Behavior of nutrients as a function of pH

Today, at Gardenprue, we have to talk about an essential element for any crop, the soil. If we already know the texture, the percentage of organic matter and the pH, we can almost certainly predict the problems that we are going to encounter. That is to say, the future deficiencies that will appear in our crops. Let’s see it.

Alright. Some will say that the soil is not essential for a pure hydroponic culture . It’s true. But we will never doubt that the soil is the foundation of agriculture, and as such, we have to know its properties and correct its deficiencies if we want something profitable to come from there.

The pH is an element that greatly conditions a soil. Depending on it, we will have to choose the plants that we can grow since, although we can correct the acidity or alkalinity levels of a soil by providing corrections, in the long term the soil’s own buffering capacity will return to its initial pH levels.


You can correct the pH of the soil as we discussed in this article ,  but more important is to see why the soil has such levels. If it is because it is located in a wooded and humid area with a high percentage of organic matter (acidic soil) or because we carry out a saline irrigation in our plot of land (basic soil). No matter how much we make corrections, if we do not know all the changes that occur in it and that alter its properties (that is, know the origin of said alterations), it will not do us any good to make corrective amendments and it will mean a great economic expense on our part. .


The goal of this article was this. Know first-hand what alterations can arise when we grow in a soil with a certain pH. It does not mean that the same mineral deficiencies always appear since for this we need an exhaustive analysis of the soil , but it will help us to choose the plants thatwe want we can cultivate in our garden.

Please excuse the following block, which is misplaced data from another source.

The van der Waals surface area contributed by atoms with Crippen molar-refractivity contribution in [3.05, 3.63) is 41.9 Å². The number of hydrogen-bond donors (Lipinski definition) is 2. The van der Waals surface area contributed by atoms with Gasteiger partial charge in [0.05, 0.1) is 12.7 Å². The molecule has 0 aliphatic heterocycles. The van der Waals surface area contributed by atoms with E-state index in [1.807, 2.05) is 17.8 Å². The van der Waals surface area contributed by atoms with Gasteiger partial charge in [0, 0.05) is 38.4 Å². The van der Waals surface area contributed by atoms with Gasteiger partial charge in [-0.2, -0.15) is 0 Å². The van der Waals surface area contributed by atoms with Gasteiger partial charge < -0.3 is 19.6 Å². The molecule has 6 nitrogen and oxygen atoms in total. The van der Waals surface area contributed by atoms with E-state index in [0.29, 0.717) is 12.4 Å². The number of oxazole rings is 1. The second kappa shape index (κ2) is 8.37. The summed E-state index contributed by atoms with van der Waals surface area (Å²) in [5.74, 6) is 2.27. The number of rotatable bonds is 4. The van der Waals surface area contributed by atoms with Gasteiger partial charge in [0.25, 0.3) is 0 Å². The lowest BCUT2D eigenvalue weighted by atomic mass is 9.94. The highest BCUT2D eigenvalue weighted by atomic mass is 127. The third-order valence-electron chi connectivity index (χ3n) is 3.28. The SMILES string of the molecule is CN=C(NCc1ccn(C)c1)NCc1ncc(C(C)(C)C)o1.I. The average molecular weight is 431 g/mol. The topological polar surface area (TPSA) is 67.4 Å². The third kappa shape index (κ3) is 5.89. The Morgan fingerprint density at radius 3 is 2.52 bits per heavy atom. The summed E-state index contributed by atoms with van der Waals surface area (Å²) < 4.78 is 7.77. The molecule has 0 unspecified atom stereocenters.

We will not have any nitrogen availability problem for our plants as long as the soil pH is between 5.5 and 8.


If the soil pH is normal l (close to 7), there will be no potassium assimilation problem. But yes:

pH> 8: calcium antagonism occurs.

Potassium deficiency


We have several behaviors:

  • If pH <6.5:  precipitates with iron and aluminum.
  • If pH> 7.5: it will  precipitate with calcium.
  • If pH> 8.5: it  is solubilized with sodium.


Calcium is the quintessential element in a basic or alkaline soil . A plant grown in acidic soil is susceptible to calcium deficiency problems. Everything will depend on the levels necessary for its development.


When the soil tends to alkaline pH, boron deficiencies occur .


If the pH of a soil is acidic, the plants grown in it are susceptible to molybdenum deficiencies.

Iron, magnesium, copper, zinc and aluminum

All these elements increase in solubility and availability to plants when the soil is acidic. As the pH decreases , its mobility increases. Therefore, a basic or alkaline soil is susceptible to a deficiency in iron, magnesium, copper, zinc or aluminum. Let us remember, for example, iron chlorosis (the most famous of the deficiencies) due to a lack of iron and its correction with these chelates.

Iron chlorosis in olive tree

What was said. Not because we have an alkaline soil, we will have with total solubility deficiencies of the elements that have little mobility in alkaline pH. Everything will depend on the sensitivity of the crop and the power of adaptation of these species.

To get an idea, here is a table where the pH in which the main crops in the garden should be moved is collected, extracted from the article on the pH of the plants.


An acidic or excessively acidic soil has a lower activity of microorganisms and a lower root development. The assimilation of iron improves as we have commented before, but that of phosphorus or nitrogen (very important elements in any crop) does not. However, for us to really think that we are going to have problems due to acidic pH it is from 5.5. 

Less movement we have with an alkaline pH . From 7.5 we can start to have problems due to excess iron insolubilization. Many plants in our garden show problems due to lack of iron, its detection by us is very easy and the response to chelate applications is very fast.

A pH of 9 presents, apart from a minimum mobility of iron , a high presence of sodium carbonate, with the consequent physical and chemical problems of the soil, making it very difficult to cultivate.

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